Taking Location tech to the masses
Data, data everywhere but not a byte is used! GIS analysis can be a powerful driver for Business intelligence but how often it is utilised? Regardless of the accuracy of the numbers in the tweet below, Javier (CEO of CartoDB) has a point here. Organisations are either not making use of location data or in some cases, they end up not making best use of (their) location data. (Related: Can Twitter do more with its location data).
— dr. katie yo (@_katie_yo) February 16, 2016
Data, data everywhere but not a byte is used!
One of the biggest challenges for any technology is to move beyond the early adopters and attract the masses. Until Google maps came around, using a map for directions meant you needed to know how to read the map. Look at where we are now!
Location tech is still very niche and not always well understood. GIS software are notoriously famous for being difficult to navigate and being CPU resource hoggers. They are definitely getting better and more accessible but (basic) GIS analyses are not yet as simple as getting answers on Google. Why should running an GIS analysis to get the coverage area of a fast-food chain outlet be any more difficult than using a “Near me” feature on your smartphone?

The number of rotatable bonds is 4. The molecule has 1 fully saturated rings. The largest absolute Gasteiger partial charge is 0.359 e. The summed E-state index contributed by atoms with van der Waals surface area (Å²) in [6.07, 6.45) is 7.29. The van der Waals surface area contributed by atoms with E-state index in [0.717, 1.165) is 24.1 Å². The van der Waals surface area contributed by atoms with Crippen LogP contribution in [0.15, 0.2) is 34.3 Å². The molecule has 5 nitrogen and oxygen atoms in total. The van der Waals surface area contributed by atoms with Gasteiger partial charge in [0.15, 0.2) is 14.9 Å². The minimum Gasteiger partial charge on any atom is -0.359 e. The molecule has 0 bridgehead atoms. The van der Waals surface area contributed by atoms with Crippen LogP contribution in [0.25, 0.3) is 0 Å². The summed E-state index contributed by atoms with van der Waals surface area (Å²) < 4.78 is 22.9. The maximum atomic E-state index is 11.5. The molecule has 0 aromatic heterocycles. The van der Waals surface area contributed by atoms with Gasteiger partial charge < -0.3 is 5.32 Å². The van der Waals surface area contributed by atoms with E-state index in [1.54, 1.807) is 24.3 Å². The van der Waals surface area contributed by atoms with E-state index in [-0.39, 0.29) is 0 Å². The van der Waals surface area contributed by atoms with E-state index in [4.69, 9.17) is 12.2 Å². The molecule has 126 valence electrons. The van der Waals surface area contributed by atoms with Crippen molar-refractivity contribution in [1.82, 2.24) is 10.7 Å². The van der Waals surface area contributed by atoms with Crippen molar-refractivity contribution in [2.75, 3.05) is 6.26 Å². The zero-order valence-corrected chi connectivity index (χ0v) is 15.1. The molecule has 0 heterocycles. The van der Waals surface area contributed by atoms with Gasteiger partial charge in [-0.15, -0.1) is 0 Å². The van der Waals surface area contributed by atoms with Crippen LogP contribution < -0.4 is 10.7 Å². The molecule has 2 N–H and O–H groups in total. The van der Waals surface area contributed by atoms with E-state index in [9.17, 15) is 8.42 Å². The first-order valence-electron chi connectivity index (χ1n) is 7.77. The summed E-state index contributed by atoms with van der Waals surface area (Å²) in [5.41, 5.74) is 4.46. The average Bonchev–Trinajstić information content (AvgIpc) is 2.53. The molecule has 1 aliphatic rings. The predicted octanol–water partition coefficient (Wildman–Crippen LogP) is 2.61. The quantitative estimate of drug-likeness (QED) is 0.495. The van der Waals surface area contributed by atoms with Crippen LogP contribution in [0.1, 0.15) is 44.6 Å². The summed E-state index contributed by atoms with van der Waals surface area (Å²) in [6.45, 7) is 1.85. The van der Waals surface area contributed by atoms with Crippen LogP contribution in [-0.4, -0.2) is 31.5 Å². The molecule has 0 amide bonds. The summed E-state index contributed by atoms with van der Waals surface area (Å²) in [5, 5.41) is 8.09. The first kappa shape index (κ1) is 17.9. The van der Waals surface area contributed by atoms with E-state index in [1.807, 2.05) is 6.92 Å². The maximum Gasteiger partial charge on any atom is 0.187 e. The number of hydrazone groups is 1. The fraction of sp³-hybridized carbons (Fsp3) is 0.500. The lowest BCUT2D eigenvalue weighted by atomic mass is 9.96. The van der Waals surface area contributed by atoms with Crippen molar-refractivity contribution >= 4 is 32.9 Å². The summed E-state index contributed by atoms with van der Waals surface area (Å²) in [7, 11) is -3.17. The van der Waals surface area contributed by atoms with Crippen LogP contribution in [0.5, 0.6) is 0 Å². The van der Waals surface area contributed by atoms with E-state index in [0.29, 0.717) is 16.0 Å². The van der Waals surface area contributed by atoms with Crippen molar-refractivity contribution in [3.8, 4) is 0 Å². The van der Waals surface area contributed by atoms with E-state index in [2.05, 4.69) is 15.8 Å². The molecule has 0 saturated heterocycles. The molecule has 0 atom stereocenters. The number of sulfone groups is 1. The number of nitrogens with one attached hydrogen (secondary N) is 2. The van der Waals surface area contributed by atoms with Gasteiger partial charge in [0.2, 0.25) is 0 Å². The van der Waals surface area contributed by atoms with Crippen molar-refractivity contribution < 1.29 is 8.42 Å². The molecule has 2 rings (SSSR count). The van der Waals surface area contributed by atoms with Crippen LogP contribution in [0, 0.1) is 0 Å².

Why should running an GIS analysis to get the coverage area of a fast-food chain outlet be any more difficult than using a “Near me” feature on your smartphone?
The next biggest revolution in Location tech is not just about adding (more) cool features but its more about getting it to the masses.
Taking Location tech to the masses